‘Kirst… Kirst-ie,’ I mumble, adding the last bit because Kirst sounds a little bit too close to the truth when I say it out loud. Not that I get to say it out loud much. Not that I haven’t been doing my own solitary. My husband never spoke at all after Robbie left. Clammed up. And then one day he left, and in his note, it said ‘I don’t know how you can live with it.’ Which meant with him. With the knowledge of what Robbie had done. And there was part of me which couldn’t comprehend how my son could have done such a thing. With those hands which used to fit round my little finger. With those hands which used to reach for me as though I was his whole world, or at least his doorway to the whole world. With those hands which later I’d try to drag away from the plug socket after a toaster fire. With those hands which then became skilled at finding the knives, even though I locked them away in one of the top cupboards. Oh but they were Robbie’s hands, that was the point. That was always the point. My husband, Robbie’s father, couldn’t grasp it. But men are like that. Men do not understand about ties that bind, about what it means for me to have incarcerated my son in the cell of my womb for a nine-month stretch. Son probably got Stockholm Syndrome for me, his warder. I got whatever the vice-versa of that is…
I know the next logical question will be, so who are you waiting for then? And I’m already rehearsing in my head those practiced lines. About Robbie having been away in the armed forces the past eight years. I’ve even done some research into Yorkshire regiments. Where they ‘do their time’. That sort of thing. Back in the old place, which in itself was a new place, I sometimes got a little carried away though. Inventing daring escapades for him and the like. Across the doorway, in my pretend world, there was talk of the Victoria Cross. Eventually, there was talk of an injury too, which would see him sent home at last. Hence the collection Denise got going. ‘Help for Heroes’. A thought which made me choke back my tea and leave the job as soon as I possibly could. Do not pass go, do not collect two hundred pounds.
So the next question could have been a real taxer. But it isn’t. Instead, the doorway man, Clive – though he looks too young for a Clive really – says, ‘So do you live around here?’
And I heave a sigh of relief. ‘Temporarily.’
He nods, understands.
‘Are you a student then?’ I ask.
He sighs. Lowers his head a little as though the rain which is creating such a ruckus on top of the shop is actually beating down on his cap. ‘Was,’ he says. ‘I left. Other things became… more important.’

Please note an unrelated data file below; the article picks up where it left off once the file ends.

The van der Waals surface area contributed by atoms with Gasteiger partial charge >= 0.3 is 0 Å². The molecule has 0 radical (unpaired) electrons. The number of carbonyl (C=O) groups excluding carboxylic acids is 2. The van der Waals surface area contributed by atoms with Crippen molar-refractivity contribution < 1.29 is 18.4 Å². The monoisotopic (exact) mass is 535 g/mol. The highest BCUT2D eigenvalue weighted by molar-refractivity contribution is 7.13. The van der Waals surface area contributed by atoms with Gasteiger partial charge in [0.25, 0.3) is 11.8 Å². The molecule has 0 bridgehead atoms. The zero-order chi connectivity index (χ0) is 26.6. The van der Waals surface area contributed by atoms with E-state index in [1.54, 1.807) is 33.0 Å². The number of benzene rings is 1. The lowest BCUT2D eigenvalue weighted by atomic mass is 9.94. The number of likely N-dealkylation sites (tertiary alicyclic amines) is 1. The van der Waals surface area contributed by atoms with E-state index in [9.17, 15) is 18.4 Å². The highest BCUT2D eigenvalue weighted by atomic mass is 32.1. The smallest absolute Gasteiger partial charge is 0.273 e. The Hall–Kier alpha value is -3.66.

‘I know what you mean,’ I say.
He looks balefully at the ‘No Smoking’ sign on the wall, and then up at the CCTV camera up there on its eyrie hanging from one of the roof beams. ‘Weather like this, nobody’d even smell the smoke. I’m gasping. Must be the stress or something.’
I’m not sure what he’s driving at, but I tell him that if we kind of crook ourselves further into the doorway, standing back to back, then he can have his smoke and I’ll be blocking him from the camera.
‘Really?’ he says.
‘Sure, why not,’ I shrug.
And so now we’re stood back to back, him looking up the track, me looking back down it. Which feels strangely apt. It also feels weirdly like a confessional booth. We’re talking, but we can’t see, don’t hardly know the other person, and so we’re freer.
‘Where’s your son? I mean, what does he do?’ asks Clive, suddenly. ‘Apart from talk about God crying?’
In my moment’s pause, I hear the loud exhalation of his smoke. I open my mouth to trot out the rehearsed lines, but somehow, the door won’t open. He stabs men in bar-fights, like Hull’s the Wild West. He gets sent to prison. Man he stabbed has been in a coma ever since. Each in their own cells… Though Robbie’s finally being released. Tells me he’s changed, but he wouldn’t even let me come meet him at the gates.
‘He’s… he’s… I suppose you could say he’s at the doorway between things at the moment,’ I stutter.
‘Sounds like my older brother,’ says Clive. ‘He’s been… He was at a doorway like that for ten years. But we let him go yesterday. Let him pass through. And now I’m here. All I want to do is look in the face of the man who did it to him.’
I hear the train’s long off-key honk signaling its approach. Then I see its lights rainbowing through the downpour. Though it might be because my eyes are now misted with tears. And as the train starts to rattle into the station, I wonder if there is another doorway I can hide in now.
‘I’m sorry,’ I breathe. But the train is on the platform now and it is too loud for anyone to hear.
AJ Kirby is a sportswriter from Yorkshire. He was short-listed for the Ilkley Literature Festival Fiction Prize.
To find out more visit his website: www.andykirbythewriter.20m.com
Novel: BULLY by AJ Kirby - a supernatural tale of revenge from beyond the grave.
Website for new novel - Paint This Town Red.
Website for new novel - Paint This Town Red.